Monday, June 05, 2006

Why are customers flocking to Islamic tailors in 'militantly secular' Turkey?

Customers flock to Allah's Tailor in Turkey's fashion battleground In a militantly secular country, clothing is at the centre of friction over westernisation

Ian Traynor in Istanbul
June 2, 2006
The Guardian

For the pious yet stylish young Muslim woman this season it's stone or soft brown. Ankle-length skirt or coat closed to the neck, hat and scarf betraying not a wisp of hair, sleeves to the wrist, all in rippling silk, satin or velvet.

At God is Great Clothing, an emporium in central Istanbul scaling the heights of Islamic chic, Mustafa Karaduman cannot shift his creations fast enough. A pioneer in the design and manufacture of attractive clothing made in strict conformity with what he says is laid down in the Qur'an, Mr Karaduman has been dubbed Allah's Tailor or The Prophet's Couturier.

"We're working in the right way in line with Allah's orders," he says at his store emblazoned with the slogan: All Belongings are Allah's.

The conservative, religious middle classes of Istanbul are flocking to Mr Karaduman's outlets. He is planning to expand from 22 to 100 shops, and from Malaysia to Belgium, Egypt to Germany, demand is soaring for the garments designed and made by Mr Karaduman and his six brothers.

But the success of Islamic fashion has many detractors in a liberal city like Istanbul and among an elite reared on militant secularism as the foundation of the Turkish republic.

Womenswear is a battleground in Turkey's fraught westernisation drive, with the issue of the Muslim headscarf convulsing the country. The governing Justice and Development party, a group of religious conservatives with roots in political Islam, would dearly love to overturn the secularist ban on the headscarf in schools, universities and for civil servants and in all public offices.

But more than three years into his rule, prime minister Recep Tayyip Erdogan has failed to do so, alienating his voters and power base. "Allah's orders to Muhammad were tell your daughters and wives to cover their bodies up if they go out," said Mr Karaduman.
"The orders are no hair should be seen from the outside, only the face and the hands up to the wrist can be visible. Skirts should reach to the ankles. Clothing must not be transparent and no body lines should be visible. The framework is clearly defined by God in the Book."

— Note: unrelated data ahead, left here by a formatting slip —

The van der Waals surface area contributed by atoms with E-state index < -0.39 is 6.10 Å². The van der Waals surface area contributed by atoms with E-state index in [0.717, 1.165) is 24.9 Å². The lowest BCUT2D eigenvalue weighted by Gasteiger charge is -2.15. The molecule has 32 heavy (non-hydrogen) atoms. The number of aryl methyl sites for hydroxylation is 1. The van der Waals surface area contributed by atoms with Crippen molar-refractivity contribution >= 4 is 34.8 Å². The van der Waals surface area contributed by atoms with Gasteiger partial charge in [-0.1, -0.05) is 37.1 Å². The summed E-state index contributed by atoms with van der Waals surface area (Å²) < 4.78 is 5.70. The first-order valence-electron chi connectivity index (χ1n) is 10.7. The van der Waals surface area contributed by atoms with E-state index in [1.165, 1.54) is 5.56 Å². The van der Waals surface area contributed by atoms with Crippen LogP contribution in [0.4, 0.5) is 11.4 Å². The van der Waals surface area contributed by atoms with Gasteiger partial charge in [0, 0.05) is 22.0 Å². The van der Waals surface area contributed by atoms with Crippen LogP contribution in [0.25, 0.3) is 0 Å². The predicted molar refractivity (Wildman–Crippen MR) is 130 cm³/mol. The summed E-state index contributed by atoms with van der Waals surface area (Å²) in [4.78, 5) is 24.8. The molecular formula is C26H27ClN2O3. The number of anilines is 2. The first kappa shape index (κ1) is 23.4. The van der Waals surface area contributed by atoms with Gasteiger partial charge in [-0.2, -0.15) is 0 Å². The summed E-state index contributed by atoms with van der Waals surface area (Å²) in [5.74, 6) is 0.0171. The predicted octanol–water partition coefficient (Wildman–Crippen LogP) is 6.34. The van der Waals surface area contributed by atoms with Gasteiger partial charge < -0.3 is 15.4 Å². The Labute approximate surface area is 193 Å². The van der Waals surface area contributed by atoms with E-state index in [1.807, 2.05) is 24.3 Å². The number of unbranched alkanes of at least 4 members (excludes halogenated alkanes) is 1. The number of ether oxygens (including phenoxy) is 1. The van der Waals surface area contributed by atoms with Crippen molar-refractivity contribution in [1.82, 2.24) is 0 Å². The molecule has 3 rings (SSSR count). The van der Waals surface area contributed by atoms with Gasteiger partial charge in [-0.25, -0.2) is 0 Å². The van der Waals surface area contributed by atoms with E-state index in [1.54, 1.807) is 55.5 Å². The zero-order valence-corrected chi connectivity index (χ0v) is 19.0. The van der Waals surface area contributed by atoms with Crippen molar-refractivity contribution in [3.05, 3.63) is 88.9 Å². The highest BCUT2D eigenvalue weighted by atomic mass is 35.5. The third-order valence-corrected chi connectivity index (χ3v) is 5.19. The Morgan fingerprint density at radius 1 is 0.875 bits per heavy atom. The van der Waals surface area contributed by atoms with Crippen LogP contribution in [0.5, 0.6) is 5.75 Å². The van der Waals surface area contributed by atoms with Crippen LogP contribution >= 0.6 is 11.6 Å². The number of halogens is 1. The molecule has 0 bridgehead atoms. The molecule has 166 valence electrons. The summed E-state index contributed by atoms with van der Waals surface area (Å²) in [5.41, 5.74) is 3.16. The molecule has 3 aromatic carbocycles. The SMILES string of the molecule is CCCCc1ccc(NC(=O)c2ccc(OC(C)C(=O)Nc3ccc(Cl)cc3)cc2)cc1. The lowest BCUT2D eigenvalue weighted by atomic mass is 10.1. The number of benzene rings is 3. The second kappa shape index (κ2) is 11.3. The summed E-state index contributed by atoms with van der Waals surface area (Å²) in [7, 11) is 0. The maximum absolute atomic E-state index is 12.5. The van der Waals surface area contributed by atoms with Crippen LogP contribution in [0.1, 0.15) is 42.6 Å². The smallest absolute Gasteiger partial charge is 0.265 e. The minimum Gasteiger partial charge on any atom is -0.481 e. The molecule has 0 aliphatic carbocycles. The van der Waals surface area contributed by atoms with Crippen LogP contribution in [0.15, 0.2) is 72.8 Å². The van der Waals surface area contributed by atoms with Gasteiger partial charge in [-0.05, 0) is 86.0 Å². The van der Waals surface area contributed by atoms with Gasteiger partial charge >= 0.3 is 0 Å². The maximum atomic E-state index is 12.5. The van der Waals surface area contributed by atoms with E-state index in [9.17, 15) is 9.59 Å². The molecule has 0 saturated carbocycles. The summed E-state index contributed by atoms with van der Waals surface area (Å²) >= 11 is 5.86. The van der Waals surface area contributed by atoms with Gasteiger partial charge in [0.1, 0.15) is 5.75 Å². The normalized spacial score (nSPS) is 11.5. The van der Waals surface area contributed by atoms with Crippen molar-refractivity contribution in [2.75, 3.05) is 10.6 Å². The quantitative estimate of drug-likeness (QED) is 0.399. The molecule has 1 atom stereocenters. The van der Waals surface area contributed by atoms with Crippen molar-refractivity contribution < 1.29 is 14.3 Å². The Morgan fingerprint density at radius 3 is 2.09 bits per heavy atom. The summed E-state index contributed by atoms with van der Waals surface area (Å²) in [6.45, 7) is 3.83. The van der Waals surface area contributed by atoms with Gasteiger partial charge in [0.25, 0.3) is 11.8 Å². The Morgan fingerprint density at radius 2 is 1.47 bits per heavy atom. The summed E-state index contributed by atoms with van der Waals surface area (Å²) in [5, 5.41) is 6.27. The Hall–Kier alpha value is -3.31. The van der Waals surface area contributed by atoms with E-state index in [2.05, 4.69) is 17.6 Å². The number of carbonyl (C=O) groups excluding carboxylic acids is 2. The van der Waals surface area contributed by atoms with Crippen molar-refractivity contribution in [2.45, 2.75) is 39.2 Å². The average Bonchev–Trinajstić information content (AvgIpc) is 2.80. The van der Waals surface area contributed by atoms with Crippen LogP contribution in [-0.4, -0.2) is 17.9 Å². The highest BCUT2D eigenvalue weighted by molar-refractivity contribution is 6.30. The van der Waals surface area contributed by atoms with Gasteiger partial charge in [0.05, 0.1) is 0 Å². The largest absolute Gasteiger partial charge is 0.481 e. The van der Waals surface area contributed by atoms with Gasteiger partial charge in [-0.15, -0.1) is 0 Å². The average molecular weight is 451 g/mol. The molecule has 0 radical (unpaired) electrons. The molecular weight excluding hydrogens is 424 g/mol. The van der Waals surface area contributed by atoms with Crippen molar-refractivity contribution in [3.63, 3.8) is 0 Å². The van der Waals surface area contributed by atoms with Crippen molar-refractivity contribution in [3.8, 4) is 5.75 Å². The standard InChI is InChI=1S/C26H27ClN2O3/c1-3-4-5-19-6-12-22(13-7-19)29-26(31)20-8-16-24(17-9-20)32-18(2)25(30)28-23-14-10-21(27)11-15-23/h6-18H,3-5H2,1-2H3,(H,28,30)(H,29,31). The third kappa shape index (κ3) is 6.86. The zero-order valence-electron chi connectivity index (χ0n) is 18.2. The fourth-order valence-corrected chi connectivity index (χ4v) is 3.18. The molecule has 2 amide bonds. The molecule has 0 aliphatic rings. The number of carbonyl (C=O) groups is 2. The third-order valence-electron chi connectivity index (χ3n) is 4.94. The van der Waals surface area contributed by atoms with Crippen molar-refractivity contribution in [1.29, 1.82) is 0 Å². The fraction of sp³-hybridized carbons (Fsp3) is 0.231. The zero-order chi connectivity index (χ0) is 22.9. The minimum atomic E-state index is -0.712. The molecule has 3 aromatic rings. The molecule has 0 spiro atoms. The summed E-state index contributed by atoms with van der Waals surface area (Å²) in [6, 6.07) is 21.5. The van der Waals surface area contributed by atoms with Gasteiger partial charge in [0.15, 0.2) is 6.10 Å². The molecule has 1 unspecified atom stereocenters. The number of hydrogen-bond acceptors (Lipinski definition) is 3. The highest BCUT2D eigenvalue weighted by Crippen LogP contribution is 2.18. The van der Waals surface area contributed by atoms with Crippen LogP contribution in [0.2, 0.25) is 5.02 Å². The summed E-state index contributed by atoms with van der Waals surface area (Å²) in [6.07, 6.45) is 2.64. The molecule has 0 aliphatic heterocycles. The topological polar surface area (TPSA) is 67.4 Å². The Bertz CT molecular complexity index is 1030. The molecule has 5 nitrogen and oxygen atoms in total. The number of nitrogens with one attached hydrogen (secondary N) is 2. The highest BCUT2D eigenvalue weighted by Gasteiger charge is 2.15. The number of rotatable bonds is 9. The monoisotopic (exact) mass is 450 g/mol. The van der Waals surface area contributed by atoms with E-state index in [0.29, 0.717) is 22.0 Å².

The conflict over women's dress in Istanbul takes curious turns. On civil rights grounds, miniskirted students turn out to protest in support of their headscarved friends, some of whom opt to go abroad to study. Others adopt the headscarf less out of religious conviction than as an act of teenage rebellion. Yet others pin back and cover their hair and then don a wig to get the coveted university place without compromising their beliefs.

Like everywhere else, fashion is made by young people on the street - and watched, picked up, manufactured and marketed by the industry. According to Mr Karaduman, women are creating a new fashion by adapting the banned headscarf to try to satisfy their religious obligations.

One product he sells, but refuses to manufacture himself, is Islamic swimwear. The ground floor of his store includes shelves laden with brightly coloured tracksuit-style swimming costumes for the growing number of Muslim women eager to head for the stunning resorts of the Aegean but previously kept out of the water by strictures on modesty.

The trousers and top, cap and hood leave only the hands, feet, and face uncovered. Mr Karaduman worries, however, that bits of the costume could ride up while swimming to reveal patches of female flesh. "I'm afraid I'd be a sinner if we made them."

Cemal Colgecen has no such qualms. Around the corner from the Karaduman store, Mr Colgecen's Chastity Swimwear is also doing a roaring trade as one of several companies exploiting a growing market to serve the upwardly mobile, increasingly monied, but culturally conservative Turkish middle class.

His summer 2006 collection features head-to-toe suits in pinks, oranges and turquoise with names such as Hawaii, Miami, and Flower. "A lot of people don't know you can get swimwear like this," he says.
"But through advertising, we're selling more and more. It used to be that Islamic women had no options, few places to go to swim. Now it's changing."

Under the Erdogan government, and much to the chagrin of the fiercely anti-religious establishment, the options available to holiday-seeking Muslims with money are expanding.

Alcohol-free resorts are opening with separate-sex swimming pools, or fenced-off or curtained-off beaches. For such women-only beaches and pools, Mr Colgecen is selling briefer and less restrictive costumes featuring skirts and shorts and minus the headgear, not unlike Edwardian swimwear. For mixed bathing, though, full cover-up is de rigueur. Mr Colgecen admits there are problems. "There have been cases where they put a curtain up for swimming and the mayor's office ordered it taken down. They say the beach has to be open to everyone. They have no respect. It should be a matter of choice. The ones who want to have conservative swimming, they come to us."